Name: Sophie Sparrow

Title: Professor, Director of Legal Skills

School: Franklin Pierce Law Center

Mailing Address:

2 White Street

Concord, NH 03301

Phone: 603-228-1963 ext. 1205


Home Page:


Summary Description:

We teach professionalism in two required first year courses, Legal Skills I and II. Having each student participate as a professional is a goal of each course, and comprises 20% of a students final grade. Teaching sections of 19-25 students twice a week, we tailor our teaching to individual students, provide professionalism criteria in advance, and base our assessments on students performance. Because we believe and want to show students that they can all earn As in professionalism, we award students full professionalism points at the beginning of the semester these are theirs to lose.

On the very first day of class, we explain that we teach aspects of professionalism because these first year students will soon be attorneys and must be prepared to earn the trust of others. We structure our classes as if we worked together in a legal organization, and focus on the following:

   Behavior treating law school staff, classmates, teaching assistants, professors everyone associated with the course with respect and dignity. This includes taking the time to fully listen as well as speak.

   Resourcefulness taking the initiative to use resources to solve problems.               

   Taking risks stretching themselves and acknowledging the discomfort in learning. This can mean volunteering to speak for a shy student, not dominating a group discussion for one who is more vocal.

   Attitude having a positive approach to working with classmates, voicing concerns directly, and proposing solutions rather than complaining about problems.

   Depth and thoughtfulness including in-class contributions and out-of-class assignments.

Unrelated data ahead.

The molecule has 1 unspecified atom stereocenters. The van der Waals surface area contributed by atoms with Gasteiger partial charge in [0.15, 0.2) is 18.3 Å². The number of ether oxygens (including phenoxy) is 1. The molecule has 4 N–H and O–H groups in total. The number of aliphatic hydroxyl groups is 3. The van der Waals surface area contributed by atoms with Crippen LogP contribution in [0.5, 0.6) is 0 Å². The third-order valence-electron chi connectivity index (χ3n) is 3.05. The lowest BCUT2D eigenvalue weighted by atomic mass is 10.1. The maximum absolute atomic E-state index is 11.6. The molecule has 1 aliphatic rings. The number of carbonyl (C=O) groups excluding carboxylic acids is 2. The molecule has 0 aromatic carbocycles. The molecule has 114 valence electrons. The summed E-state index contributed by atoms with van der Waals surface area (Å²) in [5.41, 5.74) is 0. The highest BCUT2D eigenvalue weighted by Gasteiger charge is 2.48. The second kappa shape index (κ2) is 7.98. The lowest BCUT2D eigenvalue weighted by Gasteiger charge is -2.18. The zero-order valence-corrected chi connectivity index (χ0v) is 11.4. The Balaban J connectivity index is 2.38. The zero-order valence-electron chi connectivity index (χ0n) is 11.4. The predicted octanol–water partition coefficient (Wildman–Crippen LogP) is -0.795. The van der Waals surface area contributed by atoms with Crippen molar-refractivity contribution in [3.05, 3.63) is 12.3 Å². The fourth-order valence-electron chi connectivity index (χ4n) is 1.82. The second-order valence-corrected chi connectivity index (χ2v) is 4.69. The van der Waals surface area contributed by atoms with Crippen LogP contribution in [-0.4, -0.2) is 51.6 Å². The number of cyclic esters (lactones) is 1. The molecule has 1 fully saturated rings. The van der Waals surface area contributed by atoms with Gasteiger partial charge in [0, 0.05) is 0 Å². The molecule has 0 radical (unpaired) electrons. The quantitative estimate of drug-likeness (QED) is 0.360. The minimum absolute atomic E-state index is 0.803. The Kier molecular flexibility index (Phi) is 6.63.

Investing in learning and growing from mistakes seeking to learn from mistakes, asking questions about confusing material, talking to professors or teaching assistants when not performing well.

   Effort and perseverance working hard to improve skills throughout the semester.

   Timeliness completing assignments on time, being prepared for and attending class.

Our philosophy is that we can only expect and assess professionalism if we have first identified its complexities and assessment criteria, and regularly coached students to meet those criteria. We also believe that if we expect students to take it seriously, we need to treat it as seriously as another course. In addition, if we expect students to learn professionalism, we must model it ourselves and explain why it matters. While many of us know what we mean by professionalism, our experience is that this is not true for many of our students.

In the context of Legal Skills I and II, in which we teach legal analysis, research and writing, students learn about professionalism in many ways. They attend guest lectures given by practicing attorneys and judges. Students describe their impressions of lawyers they have observed arguing appellate issues. They frequently work collaboratively on in-class assignments, and have assignments due almost every week. Several times a semester they write cognitive protocols in which they write about their learning and how they will improve their skills. During the semester, students discuss how they might apply these skills in practice.


Program History:

We started teaching professionalism as part of the required first year Legal Writing and Analysis courses in the fall of 1999, and have included it every semester since. Based on what we have learned from previous semesters, each year we have altered the methodology used to describe, teach and assess student professionalism.

Over the past five years, we have raised our expectations and standards. We have found that when we are clear about these from the beginning of the course, and explain the consequences, students learn quickly and respond accordingly.

Although many professors teach sections of Legal Skills I and II, we share goals and objectives, teaching and assessment methods. Legal Skills professors meet every week to discuss and plan these courses and students’ professionalism.

We plan to continue to include professionalism as a fundamental objective for these courses.

As all first year students are required to complete these courses, about 500 students have graduated from our program. Our current enrollment is 150 students, taught in seven sections.


Confidential Items:



Expanded Program Description (Optional):


Supporting Materials:

Course description and handbook August 2003

Participation/Professionalism Grading Rubric 02